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What’s the CACFP? An Introduction & Resources

August 23, 2022

A mean stands in front of a blue background with the words CACFP, whole-grain rich, creditable, ounce equivalent and meal component written on the background

The CACFP is a cornerstone to operations at many child care centers, adult day cares and day care homes. However, many people have never even heard of this crucial program! This blog is for those people. Send this quick guide to parents of children under your care, new employees who are onboarding at your center that operates the CACFP, and other stakeholders to your program.

Introduction: what’s the CACFP?

The CACFP combats hunger and brings healthy foods to tables across the country for children in child care centers, homes, emergency shelters, and afterschool programs as well as adults in day care through this USDA federal reimbursement program. In general, centers and day care homes may be approved to claim reimbursement for serving up to two meals and one snack, or two snacks and one meal per day to each participant.

A day in the CACFP

Each meal in the CACFP has several required components. This A Day in CACFP En/Sp printable resource is a helpful visual guide that illustrates the meal requirements for 3-to-5-year-olds. For example, breakfast must contain ¾ cup of milk, ½ cup of fruit or vegetable (or a combination of both), and ½ oz equivalent of grains; however, a meat/meat alternate can be served in place of grains a maximum of three times per week. Download the resource to get a full snapshot of meal requirements for 3 to 5year-olds in a day of CACFP creditable meals.

CACFP best practices

Using the expertise of a panel of nutrition experts, the USDA outlined best practices for the operation of the Child and Adult Care Food Program. You can download a printable graphic of the CACFP Best Practices to share here. Best practices include:

Infants: Support mothers who choose to breastfeed their infants by encouraging mothers to supply breastmilk for their infants while in day care and offer a quiet, private area that is comfortable and sanitary for mothers who come to the center or day care home to breastfeed.


  • Make at least 1 of the 2 required components of a snack a fruit (or a vegetable).
  • Serve a variety of fruits and choose whole fruits (fresh, canned, dried, or frozen) more often than juice.


  • Make at least 1 of the 2 required components of a snack a vegetable (or a fruit).
  • Provide at least one serving each of dark green vegetables, red and orange vegetables, beans and peas (legumes), starchy vegetables, and other vegetables once per week.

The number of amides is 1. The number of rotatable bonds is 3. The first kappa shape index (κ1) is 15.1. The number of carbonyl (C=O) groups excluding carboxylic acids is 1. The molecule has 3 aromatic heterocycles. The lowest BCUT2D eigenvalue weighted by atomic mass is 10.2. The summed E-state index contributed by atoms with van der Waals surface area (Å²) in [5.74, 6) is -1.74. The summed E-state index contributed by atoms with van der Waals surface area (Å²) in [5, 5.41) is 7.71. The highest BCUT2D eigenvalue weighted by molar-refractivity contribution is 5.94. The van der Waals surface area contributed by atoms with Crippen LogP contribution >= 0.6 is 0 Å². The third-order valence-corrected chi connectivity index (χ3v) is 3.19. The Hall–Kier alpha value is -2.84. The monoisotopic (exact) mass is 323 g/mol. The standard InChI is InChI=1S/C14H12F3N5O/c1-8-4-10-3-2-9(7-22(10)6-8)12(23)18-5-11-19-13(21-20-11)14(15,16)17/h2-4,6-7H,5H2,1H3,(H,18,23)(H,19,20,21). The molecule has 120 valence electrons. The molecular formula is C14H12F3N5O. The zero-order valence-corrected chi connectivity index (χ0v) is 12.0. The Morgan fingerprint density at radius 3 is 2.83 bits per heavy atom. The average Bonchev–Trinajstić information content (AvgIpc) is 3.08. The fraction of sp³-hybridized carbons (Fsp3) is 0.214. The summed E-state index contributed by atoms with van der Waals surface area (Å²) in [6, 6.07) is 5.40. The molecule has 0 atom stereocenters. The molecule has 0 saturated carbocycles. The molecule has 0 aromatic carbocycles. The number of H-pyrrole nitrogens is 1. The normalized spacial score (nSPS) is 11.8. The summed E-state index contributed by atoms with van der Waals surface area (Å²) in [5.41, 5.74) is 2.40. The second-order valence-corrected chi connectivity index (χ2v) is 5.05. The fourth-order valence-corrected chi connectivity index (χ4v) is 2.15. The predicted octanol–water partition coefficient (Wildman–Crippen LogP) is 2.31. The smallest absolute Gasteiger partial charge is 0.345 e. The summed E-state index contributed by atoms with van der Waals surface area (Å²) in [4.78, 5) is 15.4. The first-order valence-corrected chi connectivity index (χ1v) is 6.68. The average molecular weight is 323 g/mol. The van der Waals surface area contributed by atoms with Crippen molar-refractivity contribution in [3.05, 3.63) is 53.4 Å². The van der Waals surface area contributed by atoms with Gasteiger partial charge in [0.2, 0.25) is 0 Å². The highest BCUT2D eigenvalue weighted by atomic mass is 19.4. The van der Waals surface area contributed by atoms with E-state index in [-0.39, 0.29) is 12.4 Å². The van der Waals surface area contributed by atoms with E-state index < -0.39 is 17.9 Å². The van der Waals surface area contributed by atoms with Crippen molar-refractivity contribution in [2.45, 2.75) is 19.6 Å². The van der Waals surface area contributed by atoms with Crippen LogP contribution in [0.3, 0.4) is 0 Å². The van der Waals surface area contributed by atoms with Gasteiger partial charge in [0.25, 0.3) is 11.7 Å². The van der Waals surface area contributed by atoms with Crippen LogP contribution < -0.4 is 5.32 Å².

• Serve only unflavored milk to all participants. If flavored milk is served to children 6 years old and older, or adults, use the Nutrition Facts Label to select and serve flavored milk that contains no more than 22 grams of sugar per 8 fluid ounces, or the flavored milk with the lowest amount of sugar if flavored milk within this sugar limit is not available.
  • Serve water as a beverage when serving yogurt in place of milk for adults.

Meat/Meat Alternates:

  • Serve only lean meats, nuts, and legumes.
  • Limit serving processed meats to no more than one serving per week.
  • Serve only natural cheeses and choose low-fat or reduced-fat cheeses.

Grains: Provide at least two servings of whole grain-rich grains per day.

Additional Best Practices:

  • Incorporate seasonal and locally produced foods into meals.
  • Limit serving purchased pre-fried foods to no more than one serving per week.
  • Avoid serving non-creditable foods that are sources of added sugars, such as sweet toppings (e.g., honey, jam, syrup), mix-in ingredients sold with yogurt (e.g., honey, candy, or cookie pieces) sugar-sweetened beverages (e.g., fruit drinks or sodas).
  • Adult day care centers should offer and make water available to adults upon their request, throughout the day.

More on meal requirements and sample meals

What kinds of meals would you expect to be served at a site participating in the CACFP? Great question! The required meal components create unlimited opportunity for variety and flexibility within a nutritious framework. Providers across the country serve meals that run the gamut from holiday spreads to picnic baskets, regional United States fare to culturally responsive dishes from around the world. Check out our sample menus to get an idea of what’s possible.

This Sample Meals: Serve Tasty and Healthy Foods in the CACFP resource is a series of infographics that provides sample meals alongside the required meal components for each age group. For example, one to two-year-old children only need ½ cup of milk, 1 ounce equivalent of meat/meat alternates, 1/8 cup of fruits, 1/8 cup of vegetables, and ½ ounce equivalent of grains at lunch or supper. Senior adults would require one cup of milk, 2 ounce equivalent of meat/meat alternates, ½ cup of vegetables, ½ cup of fruits and 2 ounce equivalent of grains. Download the resource to get a visual of what each of these might look like in execution on a plate.


This is not a comprehensive guide to the CACFP, only a snapshot of day-to-day operations for beginners. In fact, here on the National CACFP Sponsors Association website, we have hundreds of resources, amounting to thousands of pages, just dedicated to the operation of the CACFP. Check out our Learning Center for in-depth training on specific topics, or email to help you find more resources on our website.